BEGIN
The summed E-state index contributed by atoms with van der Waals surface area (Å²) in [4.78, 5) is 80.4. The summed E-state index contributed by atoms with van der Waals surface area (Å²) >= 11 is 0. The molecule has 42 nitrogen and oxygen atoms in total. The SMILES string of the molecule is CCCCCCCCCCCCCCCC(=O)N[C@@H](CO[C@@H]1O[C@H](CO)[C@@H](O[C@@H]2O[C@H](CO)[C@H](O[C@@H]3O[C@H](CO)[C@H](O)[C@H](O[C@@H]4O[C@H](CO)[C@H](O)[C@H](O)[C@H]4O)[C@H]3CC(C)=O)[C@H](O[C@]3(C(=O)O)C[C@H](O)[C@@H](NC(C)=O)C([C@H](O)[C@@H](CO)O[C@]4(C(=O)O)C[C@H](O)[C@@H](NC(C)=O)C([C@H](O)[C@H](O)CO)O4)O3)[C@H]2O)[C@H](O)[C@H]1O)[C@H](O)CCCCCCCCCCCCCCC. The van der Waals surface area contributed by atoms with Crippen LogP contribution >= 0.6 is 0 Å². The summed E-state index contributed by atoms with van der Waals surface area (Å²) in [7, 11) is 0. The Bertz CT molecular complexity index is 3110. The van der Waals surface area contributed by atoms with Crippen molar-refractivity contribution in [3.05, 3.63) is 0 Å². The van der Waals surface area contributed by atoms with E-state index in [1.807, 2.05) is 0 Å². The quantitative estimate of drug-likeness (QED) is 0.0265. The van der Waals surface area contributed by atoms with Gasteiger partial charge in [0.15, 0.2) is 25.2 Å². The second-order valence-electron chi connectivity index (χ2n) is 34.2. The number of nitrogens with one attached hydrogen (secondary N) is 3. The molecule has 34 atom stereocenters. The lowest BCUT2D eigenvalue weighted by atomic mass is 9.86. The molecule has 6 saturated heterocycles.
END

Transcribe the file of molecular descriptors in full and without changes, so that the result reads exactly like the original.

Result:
The summed E-state index contributed by atoms with van der Waals surface area (Å²) in [4.78, 5) is 80.4. The summed E-state index contributed by atoms with van der Waals surface area (Å²) >= 11 is 0. The molecule has 42 nitrogen and oxygen atoms in total. The SMILES string of the molecule is CCCCCCCCCCCCCCCC(=O)N[C@@H](CO[C@@H]1O[C@H](CO)[C@@H](O[C@@H]2O[C@H](CO)[C@H](O[C@@H]3O[C@H](CO)[C@H](O)[C@H](O[C@@H]4O[C@H](CO)[C@H](O)[C@H](O)[C@H]4O)[C@H]3CC(C)=O)[C@H](O[C@]3(C(=O)O)C[C@H](O)[C@@H](NC(C)=O)C([C@H](O)[C@@H](CO)O[C@]4(C(=O)O)C[C@H](O)[C@@H](NC(C)=O)C([C@H](O)[C@H](O)CO)O4)O3)[C@H]2O)[C@H](O)[C@H]1O)[C@H](O)CCCCCCCCCCCCCCC. The van der Waals surface area contributed by atoms with Crippen LogP contribution >= 0.6 is 0 Å². The summed E-state index contributed by atoms with van der Waals surface area (Å²) in [7, 11) is 0. The Bertz CT molecular complexity index is 3110. The van der Waals surface area contributed by atoms with Crippen molar-refractivity contribution in [3.05, 3.63) is 0 Å². The van der Waals surface area contributed by atoms with E-state index in [1.807, 2.05) is 0 Å². The quantitative estimate of drug-likeness (QED) is 0.0265. The van der Waals surface area contributed by atoms with Gasteiger partial charge in [0.15, 0.2) is 25.2 Å². The second-order valence-electron chi connectivity index (χ2n) is 34.2. The number of nitrogens with one attached hydrogen (secondary N) is 3. The molecule has 34 atom stereocenters. The lowest BCUT2D eigenvalue weighted by atomic mass is 9.86. The molecule has 6 saturated heterocycles.